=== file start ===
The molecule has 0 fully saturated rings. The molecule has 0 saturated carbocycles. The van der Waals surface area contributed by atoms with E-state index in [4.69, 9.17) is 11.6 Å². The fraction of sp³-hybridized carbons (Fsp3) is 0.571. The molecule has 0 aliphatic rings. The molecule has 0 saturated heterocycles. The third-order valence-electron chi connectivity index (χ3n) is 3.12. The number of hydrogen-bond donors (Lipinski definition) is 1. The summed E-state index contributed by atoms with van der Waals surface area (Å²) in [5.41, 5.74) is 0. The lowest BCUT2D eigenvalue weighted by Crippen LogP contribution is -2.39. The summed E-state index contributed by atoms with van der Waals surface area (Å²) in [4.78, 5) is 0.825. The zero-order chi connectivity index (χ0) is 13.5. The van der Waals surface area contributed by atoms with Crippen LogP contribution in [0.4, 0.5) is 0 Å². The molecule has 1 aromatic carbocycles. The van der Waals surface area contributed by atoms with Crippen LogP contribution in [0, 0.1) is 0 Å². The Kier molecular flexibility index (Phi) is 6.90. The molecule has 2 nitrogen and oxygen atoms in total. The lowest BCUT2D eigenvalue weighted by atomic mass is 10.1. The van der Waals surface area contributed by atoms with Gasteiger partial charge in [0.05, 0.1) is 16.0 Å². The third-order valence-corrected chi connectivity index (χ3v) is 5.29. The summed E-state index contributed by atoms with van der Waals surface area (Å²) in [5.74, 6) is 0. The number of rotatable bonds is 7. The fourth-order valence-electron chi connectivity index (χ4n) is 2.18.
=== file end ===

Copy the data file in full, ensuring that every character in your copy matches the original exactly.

The molecule has 0 fully saturated rings. The molecule has 0 saturated carbocycles. The van der Waals surface area contributed by atoms with E-state index in [4.69, 9.17) is 11.6 Å². The fraction of sp³-hybridized carbons (Fsp3) is 0.571. The molecule has 0 aliphatic rings. The molecule has 0 saturated heterocycles. The third-order valence-electron chi connectivity index (χ3n) is 3.12. The number of hydrogen-bond donors (Lipinski definition) is 1. The summed E-state index contributed by atoms with van der Waals surface area (Å²) in [5.41, 5.74) is 0. The lowest BCUT2D eigenvalue weighted by Crippen LogP contribution is -2.39. The summed E-state index contributed by atoms with van der Waals surface area (Å²) in [4.78, 5) is 0.825. The zero-order chi connectivity index (χ0) is 13.5. The van der Waals surface area contributed by atoms with Crippen LogP contribution in [0.4, 0.5) is 0 Å². The molecule has 1 aromatic carbocycles. The van der Waals surface area contributed by atoms with Crippen LogP contribution in [0, 0.1) is 0 Å². The Kier molecular flexibility index (Phi) is 6.90. The molecule has 2 nitrogen and oxygen atoms in total. The lowest BCUT2D eigenvalue weighted by atomic mass is 10.1. The van der Waals surface area contributed by atoms with Gasteiger partial charge in [0.05, 0.1) is 16.0 Å². The third-order valence-corrected chi connectivity index (χ3v) is 5.29. The summed E-state index contributed by atoms with van der Waals surface area (Å²) in [5.74, 6) is 0. The number of rotatable bonds is 7. The fourth-order valence-electron chi connectivity index (χ4n) is 2.18.